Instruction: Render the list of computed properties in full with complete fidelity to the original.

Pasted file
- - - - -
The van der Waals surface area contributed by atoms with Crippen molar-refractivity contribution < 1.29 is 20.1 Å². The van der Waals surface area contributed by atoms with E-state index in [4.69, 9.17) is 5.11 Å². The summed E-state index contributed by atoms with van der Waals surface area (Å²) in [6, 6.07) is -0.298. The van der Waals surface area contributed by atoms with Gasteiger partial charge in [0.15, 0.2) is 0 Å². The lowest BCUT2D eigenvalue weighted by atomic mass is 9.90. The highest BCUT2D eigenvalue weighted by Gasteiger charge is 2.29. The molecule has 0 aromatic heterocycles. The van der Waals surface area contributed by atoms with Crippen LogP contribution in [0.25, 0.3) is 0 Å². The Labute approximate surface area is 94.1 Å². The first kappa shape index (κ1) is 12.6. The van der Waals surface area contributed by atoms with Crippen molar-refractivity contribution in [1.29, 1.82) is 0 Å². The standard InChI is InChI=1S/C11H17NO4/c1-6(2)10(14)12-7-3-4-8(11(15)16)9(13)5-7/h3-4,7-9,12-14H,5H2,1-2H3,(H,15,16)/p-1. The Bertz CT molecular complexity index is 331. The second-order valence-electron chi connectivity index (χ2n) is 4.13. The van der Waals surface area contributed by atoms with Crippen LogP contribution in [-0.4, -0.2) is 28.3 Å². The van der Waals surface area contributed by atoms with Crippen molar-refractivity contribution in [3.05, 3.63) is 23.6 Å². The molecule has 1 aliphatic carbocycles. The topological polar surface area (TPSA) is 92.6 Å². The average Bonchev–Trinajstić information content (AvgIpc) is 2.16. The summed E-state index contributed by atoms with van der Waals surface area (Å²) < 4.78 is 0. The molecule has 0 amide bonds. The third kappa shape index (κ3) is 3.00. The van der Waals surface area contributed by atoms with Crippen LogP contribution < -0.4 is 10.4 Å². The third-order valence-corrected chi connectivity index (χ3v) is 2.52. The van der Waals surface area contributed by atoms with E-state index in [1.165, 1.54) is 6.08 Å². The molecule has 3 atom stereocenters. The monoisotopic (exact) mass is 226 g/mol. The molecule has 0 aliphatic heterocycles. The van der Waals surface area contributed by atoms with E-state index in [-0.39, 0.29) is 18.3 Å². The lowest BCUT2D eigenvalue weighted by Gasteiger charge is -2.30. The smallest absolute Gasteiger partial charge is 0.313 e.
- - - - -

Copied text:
The van der Waals surface area contributed by atoms with Crippen molar-refractivity contribution < 1.29 is 20.1 Å². The van der Waals surface area contributed by atoms with E-state index in [4.69, 9.17) is 5.11 Å². The summed E-state index contributed by atoms with van der Waals surface area (Å²) in [6, 6.07) is -0.298. The van der Waals surface area contributed by atoms with Gasteiger partial charge in [0.15, 0.2) is 0 Å². The lowest BCUT2D eigenvalue weighted by atomic mass is 9.90. The highest BCUT2D eigenvalue weighted by Gasteiger charge is 2.29. The molecule has 0 aromatic heterocycles. The van der Waals surface area contributed by atoms with Crippen LogP contribution in [0.25, 0.3) is 0 Å². The Labute approximate surface area is 94.1 Å². The first kappa shape index (κ1) is 12.6. The van der Waals surface area contributed by atoms with Crippen molar-refractivity contribution in [1.29, 1.82) is 0 Å². The standard InChI is InChI=1S/C11H17NO4/c1-6(2)10(14)12-7-3-4-8(11(15)16)9(13)5-7/h3-4,7-9,12-14H,5H2,1-2H3,(H,15,16)/p-1. The Bertz CT molecular complexity index is 331. The second-order valence-electron chi connectivity index (χ2n) is 4.13. The van der Waals surface area contributed by atoms with Crippen LogP contribution in [-0.4, -0.2) is 28.3 Å². The van der Waals surface area contributed by atoms with Crippen molar-refractivity contribution in [3.05, 3.63) is 23.6 Å². The molecule has 1 aliphatic carbocycles. The topological polar surface area (TPSA) is 92.6 Å². The average Bonchev–Trinajstić information content (AvgIpc) is 2.16. The summed E-state index contributed by atoms with van der Waals surface area (Å²) < 4.78 is 0. The molecule has 0 amide bonds. The third kappa shape index (κ3) is 3.00. The van der Waals surface area contributed by atoms with Crippen LogP contribution < -0.4 is 10.4 Å². The third-order valence-corrected chi connectivity index (χ3v) is 2.52. The van der Waals surface area contributed by atoms with E-state index in [1.165, 1.54) is 6.08 Å². The molecule has 3 atom stereocenters. The monoisotopic (exact) mass is 226 g/mol. The molecule has 0 aliphatic heterocycles. The van der Waals surface area contributed by atoms with E-state index in [-0.39, 0.29) is 18.3 Å². The lowest BCUT2D eigenvalue weighted by Gasteiger charge is -2.30. The smallest absolute Gasteiger partial charge is 0.313 e.